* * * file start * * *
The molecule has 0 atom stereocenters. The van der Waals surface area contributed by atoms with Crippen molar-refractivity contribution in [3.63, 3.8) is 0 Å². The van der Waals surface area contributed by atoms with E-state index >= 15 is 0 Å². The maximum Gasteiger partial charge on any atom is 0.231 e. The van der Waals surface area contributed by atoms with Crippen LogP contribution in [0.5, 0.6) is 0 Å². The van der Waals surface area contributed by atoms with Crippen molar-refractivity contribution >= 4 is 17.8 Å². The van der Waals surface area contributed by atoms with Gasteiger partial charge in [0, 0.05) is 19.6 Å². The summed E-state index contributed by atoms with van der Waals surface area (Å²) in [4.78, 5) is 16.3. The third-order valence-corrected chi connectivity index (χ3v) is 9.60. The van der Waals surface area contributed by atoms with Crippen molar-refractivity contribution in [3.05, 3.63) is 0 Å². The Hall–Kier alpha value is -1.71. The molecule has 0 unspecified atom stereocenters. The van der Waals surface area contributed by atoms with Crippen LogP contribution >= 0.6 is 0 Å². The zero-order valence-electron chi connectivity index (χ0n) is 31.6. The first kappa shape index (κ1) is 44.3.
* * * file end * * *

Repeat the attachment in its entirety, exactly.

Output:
The molecule has 0 atom stereocenters. The van der Waals surface area contributed by atoms with Crippen molar-refractivity contribution in [3.63, 3.8) is 0 Å². The van der Waals surface area contributed by atoms with E-state index >= 15 is 0 Å². The maximum Gasteiger partial charge on any atom is 0.231 e. The van der Waals surface area contributed by atoms with Crippen LogP contribution in [0.5, 0.6) is 0 Å². The van der Waals surface area contributed by atoms with Crippen molar-refractivity contribution >= 4 is 17.8 Å². The van der Waals surface area contributed by atoms with Gasteiger partial charge in [0, 0.05) is 19.6 Å². The summed E-state index contributed by atoms with van der Waals surface area (Å²) in [4.78, 5) is 16.3. The third-order valence-corrected chi connectivity index (χ3v) is 9.60. The van der Waals surface area contributed by atoms with Crippen molar-refractivity contribution in [3.05, 3.63) is 0 Å². The Hall–Kier alpha value is -1.71. The molecule has 0 unspecified atom stereocenters. The van der Waals surface area contributed by atoms with Crippen LogP contribution >= 0.6 is 0 Å². The zero-order valence-electron chi connectivity index (χ0n) is 31.6. The first kappa shape index (κ1) is 44.3.